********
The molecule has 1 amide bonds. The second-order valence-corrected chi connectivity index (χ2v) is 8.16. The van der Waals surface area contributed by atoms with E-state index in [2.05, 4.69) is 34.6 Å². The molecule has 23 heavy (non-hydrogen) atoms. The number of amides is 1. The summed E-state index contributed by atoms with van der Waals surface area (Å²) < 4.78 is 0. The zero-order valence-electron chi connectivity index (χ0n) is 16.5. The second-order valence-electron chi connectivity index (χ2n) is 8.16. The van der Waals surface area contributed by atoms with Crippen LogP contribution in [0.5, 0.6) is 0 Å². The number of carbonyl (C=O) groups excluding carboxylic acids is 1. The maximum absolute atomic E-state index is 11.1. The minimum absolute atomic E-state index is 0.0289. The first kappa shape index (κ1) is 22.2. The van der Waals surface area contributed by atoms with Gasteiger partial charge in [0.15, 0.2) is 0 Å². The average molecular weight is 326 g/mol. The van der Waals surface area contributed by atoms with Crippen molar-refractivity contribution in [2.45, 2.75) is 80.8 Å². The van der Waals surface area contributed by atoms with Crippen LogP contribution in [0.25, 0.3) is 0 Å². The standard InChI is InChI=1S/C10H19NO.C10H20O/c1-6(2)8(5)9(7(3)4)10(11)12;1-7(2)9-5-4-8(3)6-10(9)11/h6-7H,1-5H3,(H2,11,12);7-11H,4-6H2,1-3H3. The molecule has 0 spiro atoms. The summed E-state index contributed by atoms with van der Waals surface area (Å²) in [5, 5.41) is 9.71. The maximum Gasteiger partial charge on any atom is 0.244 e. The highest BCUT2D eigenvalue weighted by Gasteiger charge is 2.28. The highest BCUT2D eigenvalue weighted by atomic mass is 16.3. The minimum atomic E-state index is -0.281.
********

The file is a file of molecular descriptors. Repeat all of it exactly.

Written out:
The molecule has 1 amide bonds. The second-order valence-corrected chi connectivity index (χ2v) is 8.16. The van der Waals surface area contributed by atoms with E-state index in [2.05, 4.69) is 34.6 Å². The molecule has 23 heavy (non-hydrogen) atoms. The number of amides is 1. The summed E-state index contributed by atoms with van der Waals surface area (Å²) < 4.78 is 0. The zero-order valence-electron chi connectivity index (χ0n) is 16.5. The second-order valence-electron chi connectivity index (χ2n) is 8.16. The van der Waals surface area contributed by atoms with Crippen LogP contribution in [0.5, 0.6) is 0 Å². The number of carbonyl (C=O) groups excluding carboxylic acids is 1. The maximum absolute atomic E-state index is 11.1. The minimum absolute atomic E-state index is 0.0289. The first kappa shape index (κ1) is 22.2. The van der Waals surface area contributed by atoms with Gasteiger partial charge in [0.15, 0.2) is 0 Å². The average molecular weight is 326 g/mol. The van der Waals surface area contributed by atoms with Crippen molar-refractivity contribution in [2.45, 2.75) is 80.8 Å². The van der Waals surface area contributed by atoms with Crippen LogP contribution in [0.25, 0.3) is 0 Å². The standard InChI is InChI=1S/C10H19NO.C10H20O/c1-6(2)8(5)9(7(3)4)10(11)12;1-7(2)9-5-4-8(3)6-10(9)11/h6-7H,1-5H3,(H2,11,12);7-11H,4-6H2,1-3H3. The molecule has 0 spiro atoms. The summed E-state index contributed by atoms with van der Waals surface area (Å²) in [5, 5.41) is 9.71. The maximum Gasteiger partial charge on any atom is 0.244 e. The highest BCUT2D eigenvalue weighted by Gasteiger charge is 2.28. The highest BCUT2D eigenvalue weighted by atomic mass is 16.3. The minimum atomic E-state index is -0.281.